I also remember getting an earful from many of my readers after I wrote about it. Of course, I should have expected it; most of my readers are financially savvy individuals. They know that those who are not only more than happy living without that new car smell, but also willing to pay for occasional maintenance and repair costs, typically end up getting the best deals when they buy used instead of new.
That being said, it’s also true that, despite the conventional wisdom, there are very few financial rules of thumb that are 100% sacrosanct, applying to all people all the time — and that includes the oft-repeated mantra that says the only car you should ever buy is a used one.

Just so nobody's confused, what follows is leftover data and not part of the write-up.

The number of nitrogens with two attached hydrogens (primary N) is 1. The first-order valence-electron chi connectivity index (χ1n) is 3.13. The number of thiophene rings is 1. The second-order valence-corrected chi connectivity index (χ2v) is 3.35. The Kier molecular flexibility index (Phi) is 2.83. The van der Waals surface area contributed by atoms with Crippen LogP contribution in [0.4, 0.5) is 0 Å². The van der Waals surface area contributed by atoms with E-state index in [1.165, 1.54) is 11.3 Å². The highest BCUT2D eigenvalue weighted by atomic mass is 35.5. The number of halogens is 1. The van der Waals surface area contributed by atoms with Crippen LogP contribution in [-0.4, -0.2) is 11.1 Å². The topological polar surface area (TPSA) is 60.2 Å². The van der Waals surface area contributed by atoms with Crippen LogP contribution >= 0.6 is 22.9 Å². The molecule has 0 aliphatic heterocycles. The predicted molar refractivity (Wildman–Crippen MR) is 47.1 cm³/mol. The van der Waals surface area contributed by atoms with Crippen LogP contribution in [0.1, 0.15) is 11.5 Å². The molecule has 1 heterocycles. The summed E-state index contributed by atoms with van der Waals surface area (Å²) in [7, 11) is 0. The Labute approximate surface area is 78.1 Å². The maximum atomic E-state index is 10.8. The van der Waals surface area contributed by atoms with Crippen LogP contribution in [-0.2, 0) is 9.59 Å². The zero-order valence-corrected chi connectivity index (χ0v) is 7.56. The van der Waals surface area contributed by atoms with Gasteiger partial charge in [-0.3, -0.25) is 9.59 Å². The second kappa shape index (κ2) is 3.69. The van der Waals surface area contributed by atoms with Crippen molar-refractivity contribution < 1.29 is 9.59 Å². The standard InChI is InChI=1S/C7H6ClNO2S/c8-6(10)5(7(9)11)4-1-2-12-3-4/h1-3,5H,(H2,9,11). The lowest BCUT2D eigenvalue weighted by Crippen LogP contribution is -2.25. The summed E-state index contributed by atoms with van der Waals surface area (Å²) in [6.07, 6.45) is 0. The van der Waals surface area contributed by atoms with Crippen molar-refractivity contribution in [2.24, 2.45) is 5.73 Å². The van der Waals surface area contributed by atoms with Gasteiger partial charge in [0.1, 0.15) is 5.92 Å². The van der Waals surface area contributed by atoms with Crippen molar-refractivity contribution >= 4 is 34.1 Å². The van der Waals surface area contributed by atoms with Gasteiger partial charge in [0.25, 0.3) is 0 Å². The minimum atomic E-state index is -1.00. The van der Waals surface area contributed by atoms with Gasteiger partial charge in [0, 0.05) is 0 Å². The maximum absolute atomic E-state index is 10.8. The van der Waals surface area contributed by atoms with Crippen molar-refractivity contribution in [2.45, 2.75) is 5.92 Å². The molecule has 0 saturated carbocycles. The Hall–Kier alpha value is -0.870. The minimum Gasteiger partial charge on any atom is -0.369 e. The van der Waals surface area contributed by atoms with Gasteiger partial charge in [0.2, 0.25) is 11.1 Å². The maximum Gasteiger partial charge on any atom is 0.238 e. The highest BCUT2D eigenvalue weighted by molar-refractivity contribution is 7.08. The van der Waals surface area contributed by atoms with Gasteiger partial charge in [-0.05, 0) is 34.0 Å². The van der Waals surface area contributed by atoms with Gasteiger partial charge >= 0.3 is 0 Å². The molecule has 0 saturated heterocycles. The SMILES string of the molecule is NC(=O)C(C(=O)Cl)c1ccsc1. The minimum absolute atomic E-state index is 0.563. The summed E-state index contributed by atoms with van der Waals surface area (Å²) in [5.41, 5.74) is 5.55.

After all, there’s a reason why we call it personal finance. What makes sense for me might be completely unreasonable to you, if only because our financial situations are light-years apart.
In my case, there were more than a few reasons why I felt it made perfectly good sense to buy a new car instead of a used one, including:
- I was offered ridiculously-cheap (almost free) financing
- I already had a fully-funded savings account
- I plan on keeping the car for at least a decade
- I could easily afford it
As I’ve written many times before, the bottom line is that being financially responsible and buying a new car arent necessarily mutually exclusive. In fact, there are times when financially responsible folks can get away with buying a new car — even though the conventional wisdom says that isn’t the most financially advantageous option.
Ultimately, however, the “right” decision is going to depend on the state of your personal finances.
Photo Credit: moto123; Infographic: Wheels For Wishes